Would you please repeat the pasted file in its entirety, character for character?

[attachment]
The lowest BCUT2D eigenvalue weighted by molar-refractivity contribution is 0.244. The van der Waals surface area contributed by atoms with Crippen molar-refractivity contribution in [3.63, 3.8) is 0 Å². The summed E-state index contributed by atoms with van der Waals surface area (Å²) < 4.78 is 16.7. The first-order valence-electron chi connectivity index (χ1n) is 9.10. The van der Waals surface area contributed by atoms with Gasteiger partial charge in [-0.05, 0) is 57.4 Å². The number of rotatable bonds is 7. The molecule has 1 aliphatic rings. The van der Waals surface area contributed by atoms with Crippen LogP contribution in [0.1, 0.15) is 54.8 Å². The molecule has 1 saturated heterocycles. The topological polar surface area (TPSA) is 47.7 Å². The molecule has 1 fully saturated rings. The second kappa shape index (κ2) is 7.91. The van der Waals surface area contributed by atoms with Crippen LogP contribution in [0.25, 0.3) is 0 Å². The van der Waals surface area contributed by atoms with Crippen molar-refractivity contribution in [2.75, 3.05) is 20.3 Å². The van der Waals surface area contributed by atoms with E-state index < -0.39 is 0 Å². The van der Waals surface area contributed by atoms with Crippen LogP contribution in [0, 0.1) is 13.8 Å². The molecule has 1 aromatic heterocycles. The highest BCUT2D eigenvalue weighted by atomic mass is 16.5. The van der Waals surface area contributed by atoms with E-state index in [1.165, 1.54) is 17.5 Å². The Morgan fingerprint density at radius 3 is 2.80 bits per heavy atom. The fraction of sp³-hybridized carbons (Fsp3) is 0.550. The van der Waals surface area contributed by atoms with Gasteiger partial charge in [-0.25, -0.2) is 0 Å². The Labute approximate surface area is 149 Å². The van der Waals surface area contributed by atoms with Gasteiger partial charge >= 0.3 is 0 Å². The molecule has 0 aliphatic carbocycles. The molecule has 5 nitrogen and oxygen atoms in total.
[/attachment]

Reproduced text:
The lowest BCUT2D eigenvalue weighted by molar-refractivity contribution is 0.244. The van der Waals surface area contributed by atoms with Crippen molar-refractivity contribution in [3.63, 3.8) is 0 Å². The summed E-state index contributed by atoms with van der Waals surface area (Å²) < 4.78 is 16.7. The first-order valence-electron chi connectivity index (χ1n) is 9.10. The van der Waals surface area contributed by atoms with Gasteiger partial charge in [-0.05, 0) is 57.4 Å². The number of rotatable bonds is 7. The molecule has 1 aliphatic rings. The van der Waals surface area contributed by atoms with Crippen LogP contribution in [0.1, 0.15) is 54.8 Å². The molecule has 1 saturated heterocycles. The topological polar surface area (TPSA) is 47.7 Å². The molecule has 1 fully saturated rings. The second kappa shape index (κ2) is 7.91. The van der Waals surface area contributed by atoms with Crippen LogP contribution in [0.25, 0.3) is 0 Å². The van der Waals surface area contributed by atoms with Crippen molar-refractivity contribution in [2.75, 3.05) is 20.3 Å². The van der Waals surface area contributed by atoms with E-state index < -0.39 is 0 Å². The van der Waals surface area contributed by atoms with Crippen LogP contribution in [0, 0.1) is 13.8 Å². The molecule has 1 aromatic heterocycles. The highest BCUT2D eigenvalue weighted by atomic mass is 16.5. The van der Waals surface area contributed by atoms with E-state index in [1.165, 1.54) is 17.5 Å². The Morgan fingerprint density at radius 3 is 2.80 bits per heavy atom. The fraction of sp³-hybridized carbons (Fsp3) is 0.550. The van der Waals surface area contributed by atoms with Gasteiger partial charge in [-0.25, -0.2) is 0 Å². The Labute approximate surface area is 149 Å². The van der Waals surface area contributed by atoms with Gasteiger partial charge >= 0.3 is 0 Å². The molecule has 0 aliphatic carbocycles. The molecule has 5 nitrogen and oxygen atoms in total.